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Williamson Music vs The Pearson Partnership Ltd

1986 • Decided • England and Wales

Claimant Work: There Is Nothin' Like A Dame

Defendant Work: You've Just Got To Meet Elaine

The Case

Williamson Music, the copyright owners of Rodgers and Hammerstein’s musical South Pacific, obtained an injunction against advertising agency The Pearson Partnership Ltd, who had been commissioned by National Express Limited to create a television commercial for their Rapide service. The words to the commercial were created by Pearson staff and given to composer Denis King to set to music.

Williamson contested that the commercial infringed the copyright in their song There Is Nothin’ Like A Dame. The commercial first aired on 5 May 1986, and was immediately spotted by a manager of MCPS, the collection society that licenses copying of music, as being a potential infringement. The manager informed the publishers the next day, and Williamson sought an injunction to restrain further showing of the commercial pending a trial for alleged infringement of copyright.

This was a more difficult consideration for the court, as the copying was not so obvious as in the cases of Mood Music or Warner/de Wilde. At the hearing, King presented a sworn affidavit that stated “I was told by the first defendants that a parody of There Is Nothin’ Like A Dame was wanted”. He states that he was “not altogether happy with this idea” – parodying words is fairly easy, but “it is not so easy to make a recognisable parody of a tune within the space of a few seconds of TV time, unless the tune is highly original or unusual”. Pearson’s lawyers confirmed that the music “features an affectionate parody”, but they did not accept that it infringed any copyright of the Williamson work.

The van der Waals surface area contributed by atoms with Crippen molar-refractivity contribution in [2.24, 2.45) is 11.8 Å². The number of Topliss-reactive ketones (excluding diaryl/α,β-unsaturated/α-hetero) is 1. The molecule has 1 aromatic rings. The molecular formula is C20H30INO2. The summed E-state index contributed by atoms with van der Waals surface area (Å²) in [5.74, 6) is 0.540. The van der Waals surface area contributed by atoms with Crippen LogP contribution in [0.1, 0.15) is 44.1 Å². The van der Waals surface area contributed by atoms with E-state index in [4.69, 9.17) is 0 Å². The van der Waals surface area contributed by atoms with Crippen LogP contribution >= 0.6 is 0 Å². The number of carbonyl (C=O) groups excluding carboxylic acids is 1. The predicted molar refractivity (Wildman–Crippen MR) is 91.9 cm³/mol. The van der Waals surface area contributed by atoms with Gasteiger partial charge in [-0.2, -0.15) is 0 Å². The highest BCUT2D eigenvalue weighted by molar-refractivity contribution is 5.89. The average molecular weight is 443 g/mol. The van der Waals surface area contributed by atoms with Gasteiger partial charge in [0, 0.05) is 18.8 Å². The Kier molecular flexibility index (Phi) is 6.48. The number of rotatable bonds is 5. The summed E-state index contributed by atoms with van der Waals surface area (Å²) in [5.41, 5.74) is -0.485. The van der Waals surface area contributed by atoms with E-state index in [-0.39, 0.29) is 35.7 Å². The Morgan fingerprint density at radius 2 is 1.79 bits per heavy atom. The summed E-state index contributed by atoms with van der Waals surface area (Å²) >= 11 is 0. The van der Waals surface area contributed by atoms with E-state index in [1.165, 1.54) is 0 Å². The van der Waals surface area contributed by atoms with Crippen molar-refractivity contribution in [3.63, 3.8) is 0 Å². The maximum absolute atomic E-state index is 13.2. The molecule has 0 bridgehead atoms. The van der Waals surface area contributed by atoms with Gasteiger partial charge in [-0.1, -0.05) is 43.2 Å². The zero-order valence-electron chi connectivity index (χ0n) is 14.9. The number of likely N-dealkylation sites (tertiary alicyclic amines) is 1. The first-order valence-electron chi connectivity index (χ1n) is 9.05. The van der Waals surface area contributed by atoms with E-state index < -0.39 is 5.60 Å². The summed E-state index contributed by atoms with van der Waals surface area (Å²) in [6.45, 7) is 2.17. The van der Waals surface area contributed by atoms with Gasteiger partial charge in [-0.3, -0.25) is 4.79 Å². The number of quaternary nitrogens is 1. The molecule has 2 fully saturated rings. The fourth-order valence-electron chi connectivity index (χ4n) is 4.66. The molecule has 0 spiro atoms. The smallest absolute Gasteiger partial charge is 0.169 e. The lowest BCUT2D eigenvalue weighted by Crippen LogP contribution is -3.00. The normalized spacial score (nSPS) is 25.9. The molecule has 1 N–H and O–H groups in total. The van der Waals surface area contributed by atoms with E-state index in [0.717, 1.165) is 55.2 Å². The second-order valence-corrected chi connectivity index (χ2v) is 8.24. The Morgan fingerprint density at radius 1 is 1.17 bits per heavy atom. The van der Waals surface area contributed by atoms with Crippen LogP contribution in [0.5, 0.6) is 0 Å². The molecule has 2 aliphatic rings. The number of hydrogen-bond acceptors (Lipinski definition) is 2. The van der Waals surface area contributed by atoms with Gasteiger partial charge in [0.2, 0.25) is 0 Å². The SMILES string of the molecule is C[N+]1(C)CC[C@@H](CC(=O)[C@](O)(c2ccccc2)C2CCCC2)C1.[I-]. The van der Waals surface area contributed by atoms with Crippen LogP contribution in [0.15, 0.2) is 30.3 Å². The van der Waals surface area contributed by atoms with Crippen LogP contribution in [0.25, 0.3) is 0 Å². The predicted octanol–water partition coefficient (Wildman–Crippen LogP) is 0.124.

Case for infringement

The claimants stated that Richard Rodgers was clear in his will that he wanted his “artistic integrity” to be preserved after his death, and that his reputation must not be sacrificed to commercial success. They said that it was well-known throughout the advertising industry that the publisher’s policy was “not to license the use of Rodgers & Hammerstein music and lyrics for advertisements of this nature”, nor to allow any arrangements or parodies to be made of the original works.

Williamson’s musicologist Rabinowitz noted similarities in the lyrics between the two, and particularly the substitution of “dame” with “Elaine” in the commercial version. He pointed out similarities in rhythmic patterns, melodic shapes and overall structure, harmony and alternating solo voices with chorus.

For comparison, the lyrics are presented below.

There Is Nothin' Like A Dame

We got sunlight on the sand, we got moonlight on the sea. We got mangoes and bananas we can pick right off the tree. We got volley ball and ping pong and a lot of dandy games. What ain’t we got? We ain’t got dames!

There is nothin’ like a dame, nothin’ in the world. There is nothin’ you can name that is anythin’ like a dame.

(Rodgers/Hammerstein) © Williamson Music

You've Just Got To Meet Elaine

We got coffee, we got tea, we’ve got toilets if need be. We’ve got films on vi-de-o so there’s lots for you to see. We’ve got seats so you can lay back, just like they do in planes. And best of all, Rapide’s got Elaine!

You’ve just got to meet Elaine, she’s a real swell girl. You would have to be insane to choose anyone but Rapide’s Elaine!

(Words by unknown author, an employee of the Pearson Partnership advertising agency)


Case against infringement

Pearson’s lawyers confirmed that the music “features an affectionate parody”, but they did not accept that it infringed any copyright of the Williamson work.

Denis King provided his own defence, playing both tunes to the court on an electric piano. King preferred the music to speak for itself and stated, “all that matters about a piece of music is the aural effect it produces on the listener”. He played down the value of theoretical analysis, other than “for teaching or comparison purposes”.